Oatmeal

  • Posted by a hidden member.
    Log in to view his profile

    Jun 14, 2012 4:53 PM GMT
    im curious i was raised in Europe and people find it odd the way i eat Oatmeal. i just add oats cold milk some raisins or blueberries and nuts. but from what ive seen everyone warms it n makes it all mushy here lolicon_eek.gif
  • Posted by a hidden member.
    Log in to view his profile

    Jun 14, 2012 4:55 PM GMT
    Isn't what you describe also called mueselix (or something like that)? It's not unheard of in the US; but mostly, those who eat oatmeal do prefer it as "mush". I like it either way.
  • Posted by a hidden member.
    Log in to view his profile

    Jun 14, 2012 5:04 PM GMT
    yeah but i didnt want to call it muesli because no one would know what it is haha
  • Posted by a hidden member.
    Log in to view his profile

    Jun 14, 2012 5:43 PM GMT
    I prefer eating my cooked steel cut oatmeal refrigerated with a dash of cinnamon and raisins so it tastes like rice pudding. That's odd. And in writing this post I'm struck by an inspiration; wonder how it'd bake or dehydrate as cookehs!
  • Posted by a hidden member.
    Log in to view his profile

    Jun 14, 2012 5:49 PM GMT
    oatmeal cookies sounds good right now lol
  • Posted by a hidden member.
    Log in to view his profile

    Jun 14, 2012 5:58 PM GMT
    I eat oatmeel raw. icon_cool.gif
  • Koaa2

    Posts: 1556

    Jun 14, 2012 6:07 PM GMT
    eagermuscle saidI prefer eating my cooked steel cut oatmeal refrigerated with a dash of cinnamon and raisins so it tastes like rice pudding. That's odd. And in writing this post I'm struck by an inspiration; wonder how it'd bake or dehydrate as cookehs!


    Have to try that, love rice pudding, thanks.
  • Posted by a hidden member.
    Log in to view his profile

    Jun 14, 2012 6:11 PM GMT
    truppensturm tres bon icon_smile.gif
  • Posted by a hidden member.
    Log in to view his profile

    Jun 14, 2012 6:21 PM GMT
    Oats, via their high fiber content, are already known to help remove cholesterol from the digestive system that would otherwise end up in the bloodstream.
    ....

    In laboratory studies reported in Surgery, beta-glucan significantly enhanced the human immune system's response to bacterial infection. Beta-glucan not only helps neutrophils (the most abundant type of non-specific immune cell) navigate to the site of an infection more quickly, it also enhances their ability to eliminate the bacteria they find there.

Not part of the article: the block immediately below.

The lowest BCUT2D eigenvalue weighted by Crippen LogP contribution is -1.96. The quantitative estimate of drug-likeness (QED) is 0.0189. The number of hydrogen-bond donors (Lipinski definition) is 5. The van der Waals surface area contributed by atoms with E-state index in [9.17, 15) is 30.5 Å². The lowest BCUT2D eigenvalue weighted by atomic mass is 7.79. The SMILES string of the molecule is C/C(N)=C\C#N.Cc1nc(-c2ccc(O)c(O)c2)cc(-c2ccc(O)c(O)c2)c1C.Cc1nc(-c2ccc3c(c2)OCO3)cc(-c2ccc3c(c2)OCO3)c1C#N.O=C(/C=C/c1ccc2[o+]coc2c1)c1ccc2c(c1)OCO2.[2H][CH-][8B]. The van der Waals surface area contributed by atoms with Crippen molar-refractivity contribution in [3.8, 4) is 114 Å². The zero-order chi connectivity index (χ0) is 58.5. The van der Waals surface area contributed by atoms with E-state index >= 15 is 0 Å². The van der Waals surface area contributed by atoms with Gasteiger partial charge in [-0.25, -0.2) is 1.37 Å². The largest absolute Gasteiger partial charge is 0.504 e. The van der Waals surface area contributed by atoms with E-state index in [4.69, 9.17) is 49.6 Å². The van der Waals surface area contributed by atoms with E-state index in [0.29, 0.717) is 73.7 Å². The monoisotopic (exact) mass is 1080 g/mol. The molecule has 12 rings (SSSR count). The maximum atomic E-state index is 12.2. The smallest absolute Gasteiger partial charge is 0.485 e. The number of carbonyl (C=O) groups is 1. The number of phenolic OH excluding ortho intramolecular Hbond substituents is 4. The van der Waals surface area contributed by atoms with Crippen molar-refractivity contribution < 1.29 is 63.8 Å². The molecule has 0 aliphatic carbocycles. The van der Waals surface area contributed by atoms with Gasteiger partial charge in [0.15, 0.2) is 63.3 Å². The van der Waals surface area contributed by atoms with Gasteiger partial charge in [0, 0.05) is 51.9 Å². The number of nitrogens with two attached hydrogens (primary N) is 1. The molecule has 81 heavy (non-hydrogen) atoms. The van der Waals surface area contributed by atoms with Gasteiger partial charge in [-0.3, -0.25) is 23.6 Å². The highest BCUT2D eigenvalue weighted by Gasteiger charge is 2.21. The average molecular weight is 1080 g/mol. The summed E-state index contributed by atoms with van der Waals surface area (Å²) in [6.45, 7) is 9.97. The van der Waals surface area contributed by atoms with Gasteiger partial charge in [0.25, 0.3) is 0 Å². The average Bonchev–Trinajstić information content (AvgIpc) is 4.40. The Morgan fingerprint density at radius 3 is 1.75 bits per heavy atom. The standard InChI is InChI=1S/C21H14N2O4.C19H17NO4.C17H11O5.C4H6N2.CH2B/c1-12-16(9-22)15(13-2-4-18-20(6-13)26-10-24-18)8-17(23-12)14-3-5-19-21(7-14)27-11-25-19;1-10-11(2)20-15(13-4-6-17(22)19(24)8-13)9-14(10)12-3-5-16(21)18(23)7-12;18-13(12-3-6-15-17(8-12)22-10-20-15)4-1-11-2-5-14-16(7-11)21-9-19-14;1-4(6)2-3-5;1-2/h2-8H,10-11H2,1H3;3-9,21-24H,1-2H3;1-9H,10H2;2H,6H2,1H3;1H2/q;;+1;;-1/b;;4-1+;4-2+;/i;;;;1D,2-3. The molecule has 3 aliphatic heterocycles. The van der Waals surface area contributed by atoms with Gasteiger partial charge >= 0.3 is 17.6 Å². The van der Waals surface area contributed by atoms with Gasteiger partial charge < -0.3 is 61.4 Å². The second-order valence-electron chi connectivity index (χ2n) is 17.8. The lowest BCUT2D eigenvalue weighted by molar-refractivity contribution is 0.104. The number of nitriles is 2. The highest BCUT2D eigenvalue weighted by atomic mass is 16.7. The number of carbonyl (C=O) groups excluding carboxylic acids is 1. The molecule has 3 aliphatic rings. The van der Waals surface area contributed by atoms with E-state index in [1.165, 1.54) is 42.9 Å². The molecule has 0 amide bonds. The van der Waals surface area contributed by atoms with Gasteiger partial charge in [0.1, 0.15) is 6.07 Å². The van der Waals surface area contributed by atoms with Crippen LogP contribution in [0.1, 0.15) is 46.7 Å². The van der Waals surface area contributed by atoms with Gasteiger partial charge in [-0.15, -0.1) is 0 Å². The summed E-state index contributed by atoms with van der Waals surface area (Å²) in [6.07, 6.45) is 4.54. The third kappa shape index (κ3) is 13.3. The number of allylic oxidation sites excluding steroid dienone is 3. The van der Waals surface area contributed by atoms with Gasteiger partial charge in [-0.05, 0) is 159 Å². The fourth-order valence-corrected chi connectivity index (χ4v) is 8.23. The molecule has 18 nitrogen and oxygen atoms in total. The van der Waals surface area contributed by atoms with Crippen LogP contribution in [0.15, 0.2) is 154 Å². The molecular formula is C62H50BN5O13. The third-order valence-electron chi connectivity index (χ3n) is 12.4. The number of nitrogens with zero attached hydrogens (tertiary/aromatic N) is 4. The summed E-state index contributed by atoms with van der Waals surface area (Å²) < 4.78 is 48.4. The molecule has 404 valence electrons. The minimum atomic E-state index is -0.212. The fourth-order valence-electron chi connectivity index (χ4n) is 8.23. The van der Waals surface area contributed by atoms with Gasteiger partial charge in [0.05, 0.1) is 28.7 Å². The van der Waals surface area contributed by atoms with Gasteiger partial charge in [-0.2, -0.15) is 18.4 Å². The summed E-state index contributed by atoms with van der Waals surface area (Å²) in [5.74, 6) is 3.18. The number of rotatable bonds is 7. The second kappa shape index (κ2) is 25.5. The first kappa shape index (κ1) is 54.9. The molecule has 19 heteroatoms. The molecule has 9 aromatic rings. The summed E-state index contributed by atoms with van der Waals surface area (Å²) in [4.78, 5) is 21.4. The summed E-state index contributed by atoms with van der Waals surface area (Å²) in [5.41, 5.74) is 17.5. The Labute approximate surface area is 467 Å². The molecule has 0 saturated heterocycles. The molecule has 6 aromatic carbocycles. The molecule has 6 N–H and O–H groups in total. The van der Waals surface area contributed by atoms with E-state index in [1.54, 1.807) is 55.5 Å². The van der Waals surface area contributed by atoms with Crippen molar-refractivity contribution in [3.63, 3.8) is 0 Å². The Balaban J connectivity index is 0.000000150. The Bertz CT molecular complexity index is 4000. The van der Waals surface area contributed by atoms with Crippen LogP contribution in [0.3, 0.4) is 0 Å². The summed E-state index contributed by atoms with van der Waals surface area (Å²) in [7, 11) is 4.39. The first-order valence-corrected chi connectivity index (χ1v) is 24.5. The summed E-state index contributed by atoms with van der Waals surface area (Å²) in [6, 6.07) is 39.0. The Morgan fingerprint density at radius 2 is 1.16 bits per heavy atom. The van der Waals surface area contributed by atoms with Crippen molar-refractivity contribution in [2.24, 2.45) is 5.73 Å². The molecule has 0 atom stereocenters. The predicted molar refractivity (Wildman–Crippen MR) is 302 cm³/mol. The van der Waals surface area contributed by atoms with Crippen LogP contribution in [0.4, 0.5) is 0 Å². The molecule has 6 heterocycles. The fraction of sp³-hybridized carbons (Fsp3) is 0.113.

According to study leader Jonathan Reichner of the Department of Surgery at Rhode Island Hospital and Brown University, priming neutrophils with beta-glucan helps these immune defenders quickly locate the bacterial mother lode within infected tissue. And this more rapid response to infection results in faster microbial clearance and healing. Since our non-specific immune defenses are the body's first strike forces against invading pathogens, starting your day with a bowl of oatmeal may boost your immune response in addition to your morning energy levels.

    .....

    Studies also show that beta-glucan has beneficial effects in diabetes as well. Type 2 diabetes patients given foods high in this type of oat fiber or given oatmeal or oat bran rich foods experienced much lower rises in blood sugar compared to those who were given white rice or bread. Starting out your day with a blood sugar stabilizing food such as oats may make it easier to keep blood sugar levels under control the rest of the day, especially when the rest of your day is also supported with nourishing fiber-rich foods.

    ......

    Oats and other whole grains are a rich source of magnesium, a mineral that acts as a co-factor for more than 300 enzymes, including enzymes involved in the body's use of glucose and insulin secretion.

    ......